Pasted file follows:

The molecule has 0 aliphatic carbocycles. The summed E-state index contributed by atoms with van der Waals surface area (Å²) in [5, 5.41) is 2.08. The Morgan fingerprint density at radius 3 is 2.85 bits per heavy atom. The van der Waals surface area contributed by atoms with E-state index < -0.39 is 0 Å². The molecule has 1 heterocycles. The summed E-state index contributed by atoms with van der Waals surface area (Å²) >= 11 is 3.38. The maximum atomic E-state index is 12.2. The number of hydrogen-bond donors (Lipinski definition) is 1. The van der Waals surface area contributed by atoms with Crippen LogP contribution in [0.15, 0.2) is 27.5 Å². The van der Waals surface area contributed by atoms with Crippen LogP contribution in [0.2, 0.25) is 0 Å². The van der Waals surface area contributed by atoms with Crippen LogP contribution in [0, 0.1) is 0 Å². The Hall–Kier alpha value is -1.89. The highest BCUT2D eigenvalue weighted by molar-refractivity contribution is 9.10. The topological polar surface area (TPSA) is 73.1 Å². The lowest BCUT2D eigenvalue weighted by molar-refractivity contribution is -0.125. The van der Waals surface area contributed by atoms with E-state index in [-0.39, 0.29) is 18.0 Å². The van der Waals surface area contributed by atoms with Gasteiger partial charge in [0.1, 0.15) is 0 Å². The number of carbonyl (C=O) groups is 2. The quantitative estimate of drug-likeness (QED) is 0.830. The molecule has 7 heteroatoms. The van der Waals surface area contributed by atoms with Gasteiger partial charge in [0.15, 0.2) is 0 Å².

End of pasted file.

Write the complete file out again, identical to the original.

The molecule has 0 aliphatic carbocycles. The summed E-state index contributed by atoms with van der Waals surface area (Å²) in [5, 5.41) is 2.08. The Morgan fingerprint density at radius 3 is 2.85 bits per heavy atom. The van der Waals surface area contributed by atoms with E-state index < -0.39 is 0 Å². The molecule has 1 heterocycles. The summed E-state index contributed by atoms with van der Waals surface area (Å²) >= 11 is 3.38. The maximum atomic E-state index is 12.2. The number of hydrogen-bond donors (Lipinski definition) is 1. The van der Waals surface area contributed by atoms with Crippen LogP contribution in [0.15, 0.2) is 27.5 Å². The van der Waals surface area contributed by atoms with Crippen LogP contribution in [0.2, 0.25) is 0 Å². The van der Waals surface area contributed by atoms with Crippen LogP contribution in [0, 0.1) is 0 Å². The Hall–Kier alpha value is -1.89. The highest BCUT2D eigenvalue weighted by molar-refractivity contribution is 9.10. The topological polar surface area (TPSA) is 73.1 Å². The lowest BCUT2D eigenvalue weighted by molar-refractivity contribution is -0.125. The van der Waals surface area contributed by atoms with E-state index in [-0.39, 0.29) is 18.0 Å². The van der Waals surface area contributed by atoms with Gasteiger partial charge in [0.1, 0.15) is 0 Å². The number of carbonyl (C=O) groups is 2. The quantitative estimate of drug-likeness (QED) is 0.830. The molecule has 7 heteroatoms. The van der Waals surface area contributed by atoms with Gasteiger partial charge in [0.15, 0.2) is 0 Å².